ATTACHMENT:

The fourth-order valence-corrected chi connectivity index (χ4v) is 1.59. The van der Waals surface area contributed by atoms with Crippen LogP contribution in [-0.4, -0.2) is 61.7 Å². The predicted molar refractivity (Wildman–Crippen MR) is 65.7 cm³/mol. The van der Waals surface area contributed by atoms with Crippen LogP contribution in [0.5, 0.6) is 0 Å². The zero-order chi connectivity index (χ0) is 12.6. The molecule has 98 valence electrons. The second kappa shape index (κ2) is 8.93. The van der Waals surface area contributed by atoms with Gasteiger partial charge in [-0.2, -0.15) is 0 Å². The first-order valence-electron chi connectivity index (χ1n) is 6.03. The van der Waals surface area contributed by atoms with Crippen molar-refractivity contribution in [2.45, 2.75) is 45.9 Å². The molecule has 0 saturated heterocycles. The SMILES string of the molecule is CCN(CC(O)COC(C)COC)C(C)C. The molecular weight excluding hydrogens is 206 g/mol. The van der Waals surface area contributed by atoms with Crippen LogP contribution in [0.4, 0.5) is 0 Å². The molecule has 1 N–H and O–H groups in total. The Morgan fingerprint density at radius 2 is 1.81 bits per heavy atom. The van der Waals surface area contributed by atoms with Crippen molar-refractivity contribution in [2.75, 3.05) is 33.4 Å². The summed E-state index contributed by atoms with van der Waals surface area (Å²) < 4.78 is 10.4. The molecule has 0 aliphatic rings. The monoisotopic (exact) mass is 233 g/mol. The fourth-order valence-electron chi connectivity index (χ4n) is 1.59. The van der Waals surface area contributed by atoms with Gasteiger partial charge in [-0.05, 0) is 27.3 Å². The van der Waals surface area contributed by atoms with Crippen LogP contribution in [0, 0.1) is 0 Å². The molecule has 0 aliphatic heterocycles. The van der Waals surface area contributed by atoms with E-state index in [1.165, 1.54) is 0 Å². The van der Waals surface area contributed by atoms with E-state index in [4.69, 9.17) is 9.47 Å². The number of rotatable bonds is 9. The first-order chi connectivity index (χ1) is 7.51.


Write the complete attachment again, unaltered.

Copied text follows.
The fourth-order valence-corrected chi connectivity index (χ4v) is 1.59. The van der Waals surface area contributed by atoms with Crippen LogP contribution in [-0.4, -0.2) is 61.7 Å². The predicted molar refractivity (Wildman–Crippen MR) is 65.7 cm³/mol. The van der Waals surface area contributed by atoms with Crippen LogP contribution in [0.5, 0.6) is 0 Å². The zero-order chi connectivity index (χ0) is 12.6. The molecule has 98 valence electrons. The second kappa shape index (κ2) is 8.93. The van der Waals surface area contributed by atoms with Gasteiger partial charge in [-0.2, -0.15) is 0 Å². The first-order valence-electron chi connectivity index (χ1n) is 6.03. The van der Waals surface area contributed by atoms with Crippen molar-refractivity contribution in [2.45, 2.75) is 45.9 Å². The molecule has 0 saturated heterocycles. The SMILES string of the molecule is CCN(CC(O)COC(C)COC)C(C)C. The molecular weight excluding hydrogens is 206 g/mol. The van der Waals surface area contributed by atoms with Crippen LogP contribution in [0.4, 0.5) is 0 Å². The molecule has 1 N–H and O–H groups in total. The Morgan fingerprint density at radius 2 is 1.81 bits per heavy atom. The van der Waals surface area contributed by atoms with Crippen molar-refractivity contribution in [2.75, 3.05) is 33.4 Å². The summed E-state index contributed by atoms with van der Waals surface area (Å²) < 4.78 is 10.4. The molecule has 0 aliphatic rings. The monoisotopic (exact) mass is 233 g/mol. The fourth-order valence-electron chi connectivity index (χ4n) is 1.59. The van der Waals surface area contributed by atoms with Gasteiger partial charge in [-0.05, 0) is 27.3 Å². The van der Waals surface area contributed by atoms with Crippen LogP contribution in [0, 0.1) is 0 Å². The molecule has 0 aliphatic heterocycles. The van der Waals surface area contributed by atoms with E-state index in [1.165, 1.54) is 0 Å². The van der Waals surface area contributed by atoms with E-state index in [4.69, 9.17) is 9.47 Å². The number of rotatable bonds is 9. The first-order chi connectivity index (χ1) is 7.51.